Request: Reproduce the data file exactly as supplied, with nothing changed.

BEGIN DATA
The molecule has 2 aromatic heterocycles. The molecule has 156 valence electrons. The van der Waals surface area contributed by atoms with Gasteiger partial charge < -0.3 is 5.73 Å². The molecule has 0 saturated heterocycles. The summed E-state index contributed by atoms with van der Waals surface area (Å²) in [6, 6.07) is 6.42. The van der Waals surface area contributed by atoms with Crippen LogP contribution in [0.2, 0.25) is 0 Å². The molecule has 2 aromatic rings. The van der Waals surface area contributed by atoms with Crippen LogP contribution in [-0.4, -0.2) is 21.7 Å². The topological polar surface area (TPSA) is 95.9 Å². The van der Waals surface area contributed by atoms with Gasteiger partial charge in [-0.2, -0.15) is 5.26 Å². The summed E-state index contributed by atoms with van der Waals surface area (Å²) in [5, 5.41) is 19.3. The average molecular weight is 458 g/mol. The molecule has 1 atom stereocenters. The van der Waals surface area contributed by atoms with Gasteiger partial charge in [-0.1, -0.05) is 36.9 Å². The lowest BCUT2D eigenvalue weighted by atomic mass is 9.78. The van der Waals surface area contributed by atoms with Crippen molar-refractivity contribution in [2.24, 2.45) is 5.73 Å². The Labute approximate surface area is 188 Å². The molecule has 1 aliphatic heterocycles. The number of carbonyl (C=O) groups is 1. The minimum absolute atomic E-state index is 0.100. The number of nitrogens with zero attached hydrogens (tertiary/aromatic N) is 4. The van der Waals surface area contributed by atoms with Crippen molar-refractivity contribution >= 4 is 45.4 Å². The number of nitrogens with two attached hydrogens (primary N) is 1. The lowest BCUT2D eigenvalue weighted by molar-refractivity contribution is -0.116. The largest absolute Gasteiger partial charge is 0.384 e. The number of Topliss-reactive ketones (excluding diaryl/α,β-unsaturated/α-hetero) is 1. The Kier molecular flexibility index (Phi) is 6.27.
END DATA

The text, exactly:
The molecule has 2 aromatic heterocycles. The molecule has 156 valence electrons. The van der Waals surface area contributed by atoms with Gasteiger partial charge < -0.3 is 5.73 Å². The molecule has 0 saturated heterocycles. The summed E-state index contributed by atoms with van der Waals surface area (Å²) in [6, 6.07) is 6.42. The van der Waals surface area contributed by atoms with Crippen LogP contribution in [0.2, 0.25) is 0 Å². The molecule has 2 aromatic rings. The van der Waals surface area contributed by atoms with Crippen LogP contribution in [-0.4, -0.2) is 21.7 Å². The topological polar surface area (TPSA) is 95.9 Å². The van der Waals surface area contributed by atoms with Gasteiger partial charge in [-0.2, -0.15) is 5.26 Å². The summed E-state index contributed by atoms with van der Waals surface area (Å²) in [5, 5.41) is 19.3. The average molecular weight is 458 g/mol. The molecule has 1 atom stereocenters. The van der Waals surface area contributed by atoms with Gasteiger partial charge in [-0.1, -0.05) is 36.9 Å². The lowest BCUT2D eigenvalue weighted by atomic mass is 9.78. The van der Waals surface area contributed by atoms with Crippen molar-refractivity contribution in [2.24, 2.45) is 5.73 Å². The Labute approximate surface area is 188 Å². The molecule has 1 aliphatic heterocycles. The number of carbonyl (C=O) groups is 1. The minimum absolute atomic E-state index is 0.100. The number of nitrogens with zero attached hydrogens (tertiary/aromatic N) is 4. The van der Waals surface area contributed by atoms with Crippen molar-refractivity contribution >= 4 is 45.4 Å². The number of nitrogens with two attached hydrogens (primary N) is 1. The lowest BCUT2D eigenvalue weighted by molar-refractivity contribution is -0.116. The largest absolute Gasteiger partial charge is 0.384 e. The number of Topliss-reactive ketones (excluding diaryl/α,β-unsaturated/α-hetero) is 1. The Kier molecular flexibility index (Phi) is 6.27.